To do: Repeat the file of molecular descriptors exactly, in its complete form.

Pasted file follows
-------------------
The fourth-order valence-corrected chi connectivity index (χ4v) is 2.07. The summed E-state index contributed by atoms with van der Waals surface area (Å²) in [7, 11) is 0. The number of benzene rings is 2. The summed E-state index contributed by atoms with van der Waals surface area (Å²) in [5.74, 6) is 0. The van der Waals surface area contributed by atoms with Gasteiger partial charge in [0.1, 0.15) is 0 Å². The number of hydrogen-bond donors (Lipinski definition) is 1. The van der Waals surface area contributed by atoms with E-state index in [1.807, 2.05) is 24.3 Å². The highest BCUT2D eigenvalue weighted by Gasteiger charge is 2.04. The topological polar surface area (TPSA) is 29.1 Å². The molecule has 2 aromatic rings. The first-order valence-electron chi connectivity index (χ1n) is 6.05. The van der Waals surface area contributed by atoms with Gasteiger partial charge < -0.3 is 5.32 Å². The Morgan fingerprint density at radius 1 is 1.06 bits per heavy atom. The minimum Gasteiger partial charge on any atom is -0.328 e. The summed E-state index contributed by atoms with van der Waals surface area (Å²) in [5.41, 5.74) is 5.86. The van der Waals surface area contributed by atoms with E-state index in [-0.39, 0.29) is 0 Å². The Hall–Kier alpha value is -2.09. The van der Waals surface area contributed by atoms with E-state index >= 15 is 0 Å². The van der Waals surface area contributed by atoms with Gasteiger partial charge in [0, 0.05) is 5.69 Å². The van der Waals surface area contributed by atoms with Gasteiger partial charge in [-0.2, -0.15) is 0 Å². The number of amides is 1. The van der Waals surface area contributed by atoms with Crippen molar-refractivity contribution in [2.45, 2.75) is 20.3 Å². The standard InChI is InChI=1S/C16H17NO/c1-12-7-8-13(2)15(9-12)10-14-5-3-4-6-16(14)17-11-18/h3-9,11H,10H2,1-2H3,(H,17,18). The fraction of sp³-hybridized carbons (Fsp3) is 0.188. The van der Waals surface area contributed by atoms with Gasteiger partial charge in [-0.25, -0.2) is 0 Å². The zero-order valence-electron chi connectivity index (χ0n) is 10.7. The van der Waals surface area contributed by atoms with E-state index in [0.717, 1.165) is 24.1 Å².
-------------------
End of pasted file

The fourth-order valence-corrected chi connectivity index (χ4v) is 2.07. The summed E-state index contributed by atoms with van der Waals surface area (Å²) in [7, 11) is 0. The number of benzene rings is 2. The summed E-state index contributed by atoms with van der Waals surface area (Å²) in [5.74, 6) is 0. The van der Waals surface area contributed by atoms with Gasteiger partial charge in [0.1, 0.15) is 0 Å². The number of hydrogen-bond donors (Lipinski definition) is 1. The van der Waals surface area contributed by atoms with E-state index in [1.807, 2.05) is 24.3 Å². The highest BCUT2D eigenvalue weighted by Gasteiger charge is 2.04. The topological polar surface area (TPSA) is 29.1 Å². The molecule has 2 aromatic rings. The first-order valence-electron chi connectivity index (χ1n) is 6.05. The van der Waals surface area contributed by atoms with Gasteiger partial charge < -0.3 is 5.32 Å². The Morgan fingerprint density at radius 1 is 1.06 bits per heavy atom. The minimum Gasteiger partial charge on any atom is -0.328 e. The summed E-state index contributed by atoms with van der Waals surface area (Å²) in [5.41, 5.74) is 5.86. The van der Waals surface area contributed by atoms with E-state index in [-0.39, 0.29) is 0 Å². The Hall–Kier alpha value is -2.09. The van der Waals surface area contributed by atoms with E-state index >= 15 is 0 Å². The van der Waals surface area contributed by atoms with Gasteiger partial charge in [0, 0.05) is 5.69 Å². The van der Waals surface area contributed by atoms with Gasteiger partial charge in [-0.2, -0.15) is 0 Å². The number of amides is 1. The van der Waals surface area contributed by atoms with Crippen molar-refractivity contribution in [2.45, 2.75) is 20.3 Å². The standard InChI is InChI=1S/C16H17NO/c1-12-7-8-13(2)15(9-12)10-14-5-3-4-6-16(14)17-11-18/h3-9,11H,10H2,1-2H3,(H,17,18). The fraction of sp³-hybridized carbons (Fsp3) is 0.188. The van der Waals surface area contributed by atoms with Gasteiger partial charge in [-0.25, -0.2) is 0 Å². The zero-order valence-electron chi connectivity index (χ0n) is 10.7. The van der Waals surface area contributed by atoms with E-state index in [0.717, 1.165) is 24.1 Å².